REVIEW | Morbius: the most boring vampire in cinema since Twilight

REVIEW | Morbius: the most boring vampire in cinema since Twilight

With a few notable exceptions, the history of contemporary cinema has almost no great vampire movies. Unfortunately, Morbius (21%) it is one of those that fails to understand its protagonist. Beyond the fact that it neglects the essence of those fascinating fictional creatures, which have been reimagined in the medium for as long as it has existed, the film by daniel espinosa He doesn’t make it clear what kind of story he wants to tell.

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Morbius is the story of the doctor of the same name played by Jared Leto. Afflicted by a genetic disease that forces him to receive constant blood transfusions, the scientist stumbles upon a sinister serum that, by altering his DNA with that of bats, restores him to health. However, the upgrade comes with the side effect of becoming a monster and the need to drink human blood to survive.

The problem that sinks this film is that the writers never understood or knew how to express what the protagonist is looking for and, therefore, does not lead him along a path of transformation that satisfies him or the viewer. While Leto does his best to dig into it, the shallowness of the script prevents further exploration of his character. The winner is, ironically, matt smith as the villain, because the actor gives himself with pleasure, great style and without minor modesty to the viciousness of his character. Even despite a laughable sequence in which he dances while getting dressed, the Brit’s charisma even shines with some sensuality.

It is the poor construction of the plot that keeps the public at a great distance from becoming attached or less understanding of the doctor. This happens because Morbius (21%) it is much more concerned with fulfilling the requirements, to call them that, of superhero cinema than with exploring its main character. Yes, the film has an antagonist, one who is the other side of the hero’s coin; it has action scenes and special effects; which are somewhat frantic; but it does not have an arc for its protagonist, nor one that connects their conflict with the development of the plot.

The conflict, which is present from the end of the first act, is that Morbius he will die if he doesn’t consume human blood, but he doesn’t want to have to kill people to survive. A classic if not hackneyed dilemma of vampire fiction. When Milo (Smith), his childhood best friend, and who suffered from the same disease as him, submits to his serum and also becomes a fearsome vampire, he must stop him since he does give in to his thirst without much concern. moral.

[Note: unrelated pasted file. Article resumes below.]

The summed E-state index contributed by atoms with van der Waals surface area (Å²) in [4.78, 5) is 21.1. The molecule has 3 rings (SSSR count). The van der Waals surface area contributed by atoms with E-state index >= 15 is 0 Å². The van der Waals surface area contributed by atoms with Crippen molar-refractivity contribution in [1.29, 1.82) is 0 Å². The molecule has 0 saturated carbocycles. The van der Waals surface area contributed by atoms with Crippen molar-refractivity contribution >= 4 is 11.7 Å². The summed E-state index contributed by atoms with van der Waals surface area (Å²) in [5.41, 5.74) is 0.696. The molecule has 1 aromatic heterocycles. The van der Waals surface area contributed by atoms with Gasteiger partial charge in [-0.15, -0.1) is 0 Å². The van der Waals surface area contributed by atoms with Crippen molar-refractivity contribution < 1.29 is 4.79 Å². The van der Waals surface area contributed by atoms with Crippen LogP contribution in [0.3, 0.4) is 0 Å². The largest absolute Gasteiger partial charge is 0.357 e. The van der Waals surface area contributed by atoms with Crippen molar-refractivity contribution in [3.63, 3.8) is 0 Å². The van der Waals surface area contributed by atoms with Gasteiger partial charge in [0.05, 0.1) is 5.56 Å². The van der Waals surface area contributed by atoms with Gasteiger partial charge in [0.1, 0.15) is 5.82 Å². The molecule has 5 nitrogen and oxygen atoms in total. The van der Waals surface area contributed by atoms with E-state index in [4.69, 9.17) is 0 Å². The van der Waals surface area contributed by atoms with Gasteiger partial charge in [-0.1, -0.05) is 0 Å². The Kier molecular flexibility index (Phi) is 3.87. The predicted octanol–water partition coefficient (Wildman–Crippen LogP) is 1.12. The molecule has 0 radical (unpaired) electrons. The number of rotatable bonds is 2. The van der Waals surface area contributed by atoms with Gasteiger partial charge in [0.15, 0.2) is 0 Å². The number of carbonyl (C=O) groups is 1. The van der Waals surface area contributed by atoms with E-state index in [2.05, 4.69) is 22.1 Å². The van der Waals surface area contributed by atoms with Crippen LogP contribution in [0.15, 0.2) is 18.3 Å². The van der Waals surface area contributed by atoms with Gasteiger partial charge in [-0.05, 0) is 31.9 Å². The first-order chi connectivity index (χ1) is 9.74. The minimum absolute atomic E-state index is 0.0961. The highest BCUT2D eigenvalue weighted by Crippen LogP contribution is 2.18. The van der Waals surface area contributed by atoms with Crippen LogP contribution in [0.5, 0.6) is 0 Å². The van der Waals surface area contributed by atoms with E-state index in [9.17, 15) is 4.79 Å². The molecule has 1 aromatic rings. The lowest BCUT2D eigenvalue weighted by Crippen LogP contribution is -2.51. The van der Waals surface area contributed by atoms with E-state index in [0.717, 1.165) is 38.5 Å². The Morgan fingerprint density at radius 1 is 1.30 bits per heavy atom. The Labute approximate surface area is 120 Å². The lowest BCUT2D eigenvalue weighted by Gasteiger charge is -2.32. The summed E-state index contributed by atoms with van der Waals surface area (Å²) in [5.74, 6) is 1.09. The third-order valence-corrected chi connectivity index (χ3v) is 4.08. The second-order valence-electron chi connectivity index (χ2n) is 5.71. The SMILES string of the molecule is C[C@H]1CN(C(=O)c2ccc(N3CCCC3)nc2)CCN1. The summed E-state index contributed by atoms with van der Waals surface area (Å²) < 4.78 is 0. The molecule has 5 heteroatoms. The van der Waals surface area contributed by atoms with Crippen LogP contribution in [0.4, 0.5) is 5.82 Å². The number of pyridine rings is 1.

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Without spoiling the plot for you, by the time the finale comes that conflict remains unresolved. The film never gives Morbius an alternative to his need to drink human blood because, we already refer to this when we say that the film is not clear, for its second half it is much more interested in putting him to fight against Milo. It turns without any brake towards a plot traced from any other superhero installment. Thus, both the script and the character forget to resolve that point by giving in to the formula of the action subgenre. The result is a story that is insipid at best and boring at worst. And it is not that both cannot be mixed, perhaps Blade II (59%) is the best proof that it is possible to balance these elements, but that never seemed to interest the director and the writers of this production.

This is exactly what happens with the saga of Twilight (48%), where elements of vampire mythology are put to the service of a teenage romance. But even worse, since in Espinosa’s film they are simply left aside. Not even mentioning that the script of Morbius it also delivers large amounts of exposure in the crudest way relative to serum. Just to hope that when it came to showing off the protagonist’s powers, that has worked to make them seem cohesive rather than completely arbitrary and almost fantastical in nature.

More than a movie about vampires or a vampire superhero, Morbius (21%) it is rather a kind of Frankenstein’s monster that never gets to take its first breath. If this was the second step for the universe of Venom (35%), it seems that whoever is the next character to arrive in the saga will have expectations on the ground, which of less is already gain. The film is already in theaters and has two post-credits scenes in case you want to stay until the end.

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REVIEW | Morbius: the most boring vampire in cinema since Twilight